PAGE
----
Last year I was briefly a wine merchant. I imported a few cases of Hungarian wine to sell to friends. One of my worries about this business venture was how it would look for a wine writer to be involved with selling wine. Obviously I wasn’t going to review my own wine, oh hang, actually I did review my own wine but I promise that was before I’d decided to import it though perhaps it was at the back of my mind to import it when I wrote the review so at a subconscious level my words could not be trusted. You see the problem? Once you become involved in other aspects of the business, you have to be very careful. One not only has to do the right thing but be seen to do it.
I was reminded of my own brush with disgrace whilst rereading Hugh Johnson’s A Life Uncorked recently. This is a memoir of Johnson’s life in the wine business. Memoir isn’t quite the right word as we learn very little about Johnson’s personal life, sadly there’s nothing about his Studio 54 days with Bianca Jagger*, but we do learn a lot about wine and about Johnson’s take on it. It works in a way that some other attempts to weave wine and biography don’t as Johnson’s life has been so inextricably linked with his subject. Not only is he a writer and editor but he’s also involved with the Sunday Times Wine Club, helped draw up the British Airways first class wine list, owned a shop specialising in wine accessories, been a director at Chateau Latour and started the Royal Tokaji Company as well as owning his own vineyard in the Loire. In short, we should trust him about as far as we can throw him.
Johnson is just the kind of clubbable British writer that Robert Parker warned us about. Parker explicitly set himself up in opposition to the Johnsons of the world. Parker is the Eliot Ness of wine writing. His newsletter the Wine Advocate does not accept advertising. He has never worked in the wine trade, he does not accept trips at other people’s expense, his reviews are entirely disinterested. To quote Parker: ‘It is imperative for a wine critic to pay his own way.”
I should add that I trust Johnson implicitly. He has his reputation to consider and any hint of impropriety would be the end of him. But you do have to make that leap of trust, with Parker his scrupulousness is his calling card. Comparing Johnson, and Parker, however, is to miss the point because they are doing very different things. Ironically for someone who only makes a small part of his livelihood from writing, Johnson is the writer whereas Parker provides consumer advice. Parker’s rise coincided with the arrival in Bordeaux of new money from America and elsewhere. These people needed advice and it had to be utterly impartial and easy to understand. It was a the case of cometh the hour, cometh the man.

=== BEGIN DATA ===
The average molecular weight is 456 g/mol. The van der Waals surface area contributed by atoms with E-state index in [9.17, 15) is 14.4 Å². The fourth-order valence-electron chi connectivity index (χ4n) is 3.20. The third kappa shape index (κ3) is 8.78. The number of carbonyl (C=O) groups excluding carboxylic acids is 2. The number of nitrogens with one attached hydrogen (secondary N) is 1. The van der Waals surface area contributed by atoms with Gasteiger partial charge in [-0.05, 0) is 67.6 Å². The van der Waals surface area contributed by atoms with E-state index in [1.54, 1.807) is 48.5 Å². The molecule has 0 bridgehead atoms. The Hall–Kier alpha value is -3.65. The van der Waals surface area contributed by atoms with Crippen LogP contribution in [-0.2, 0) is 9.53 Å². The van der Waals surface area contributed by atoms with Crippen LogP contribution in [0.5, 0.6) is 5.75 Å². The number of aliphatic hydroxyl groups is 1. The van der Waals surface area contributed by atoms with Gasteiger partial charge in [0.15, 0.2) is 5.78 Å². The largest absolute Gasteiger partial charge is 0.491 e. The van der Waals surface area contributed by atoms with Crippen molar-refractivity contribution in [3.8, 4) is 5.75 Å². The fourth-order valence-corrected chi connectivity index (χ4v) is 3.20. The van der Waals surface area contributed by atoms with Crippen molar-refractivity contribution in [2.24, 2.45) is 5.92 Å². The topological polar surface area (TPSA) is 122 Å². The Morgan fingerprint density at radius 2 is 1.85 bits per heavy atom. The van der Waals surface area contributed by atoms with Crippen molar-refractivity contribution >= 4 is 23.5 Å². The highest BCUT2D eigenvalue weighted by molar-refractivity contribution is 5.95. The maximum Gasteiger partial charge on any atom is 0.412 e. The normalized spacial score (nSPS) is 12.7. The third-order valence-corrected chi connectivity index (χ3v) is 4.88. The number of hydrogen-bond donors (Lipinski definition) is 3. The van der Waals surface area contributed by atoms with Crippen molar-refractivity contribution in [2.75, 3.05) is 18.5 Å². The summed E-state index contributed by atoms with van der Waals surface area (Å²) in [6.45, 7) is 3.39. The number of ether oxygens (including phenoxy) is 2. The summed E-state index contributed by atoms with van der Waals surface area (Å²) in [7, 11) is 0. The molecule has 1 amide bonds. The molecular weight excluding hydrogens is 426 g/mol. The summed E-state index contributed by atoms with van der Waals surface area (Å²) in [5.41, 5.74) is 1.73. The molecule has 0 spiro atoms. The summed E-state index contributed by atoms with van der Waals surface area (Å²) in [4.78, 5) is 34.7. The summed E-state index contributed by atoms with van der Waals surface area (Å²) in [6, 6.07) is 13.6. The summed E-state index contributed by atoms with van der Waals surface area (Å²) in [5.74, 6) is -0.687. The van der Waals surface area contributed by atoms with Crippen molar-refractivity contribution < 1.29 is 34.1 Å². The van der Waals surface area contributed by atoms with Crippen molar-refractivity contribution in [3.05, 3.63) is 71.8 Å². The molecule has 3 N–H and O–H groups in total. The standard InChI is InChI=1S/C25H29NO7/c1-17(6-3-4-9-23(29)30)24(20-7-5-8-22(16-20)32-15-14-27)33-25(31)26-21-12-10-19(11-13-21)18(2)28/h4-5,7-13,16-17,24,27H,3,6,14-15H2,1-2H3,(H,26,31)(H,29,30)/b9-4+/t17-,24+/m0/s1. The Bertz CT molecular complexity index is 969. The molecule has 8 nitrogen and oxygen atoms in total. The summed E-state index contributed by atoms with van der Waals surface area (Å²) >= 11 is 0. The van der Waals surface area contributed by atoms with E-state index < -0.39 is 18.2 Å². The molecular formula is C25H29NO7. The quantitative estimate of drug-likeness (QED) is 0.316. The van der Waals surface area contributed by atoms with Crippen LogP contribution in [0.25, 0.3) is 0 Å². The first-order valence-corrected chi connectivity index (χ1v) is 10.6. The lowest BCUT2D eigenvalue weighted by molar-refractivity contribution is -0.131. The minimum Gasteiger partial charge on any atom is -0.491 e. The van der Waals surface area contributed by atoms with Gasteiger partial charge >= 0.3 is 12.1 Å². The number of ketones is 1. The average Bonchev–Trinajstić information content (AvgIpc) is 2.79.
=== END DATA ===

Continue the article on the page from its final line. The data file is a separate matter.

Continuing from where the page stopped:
In contrast, you read Johnson for the language, the stories and because he makes you think. For someone who seems such a natural establishment figure, Johnson can be quietly subversive. He doesn’t layout a manifesto, instead he questions the importance of certain aspects of the wine world such as the wines of Etienne Guigal, the importance of Riedel glasses and giving wine a score out of 100. He has little time for fashion and received opinions. Whereas most writers chase novelty, Johnson sees things sub specie aeternitatis (with eternity’s gaze – a little Latin doesn’t seem too pretentious when writing about Johnson.) Johnson has managed the difficult job of keeping his various wine ventures separate from his job as a critic. I doubt I could.
Overt corruption in the sense of money changing hands for a good review is unusual but the issue of soft corruption in the wine world is a perennial one. Writers worry about whether they should accept flights from marketing bodies, attend often very lavish dinners and some even think that samples might be a step too far, forgetting or perhaps not realising that this is how literary pages function and nobody thinks that book reviewers are corrupt (though in Britain they’re rarely disinterested.) Coming from bloggers and journalists with columns in low-circulation magazines this probity is rather touching but it makes the mistake of assuming that people are reading for impartial consumer advice rather than for amusement. In fact all this worrying assumes that people are reading full stop. Luckily you can normally tell when a writer has become a little too cosy with his subject as the resulting article will be boring. Johnson is never boring.
* This is a joke, as far as I am aware Hugh Johnson never went to Studio 54 with or without Bianca Jagger.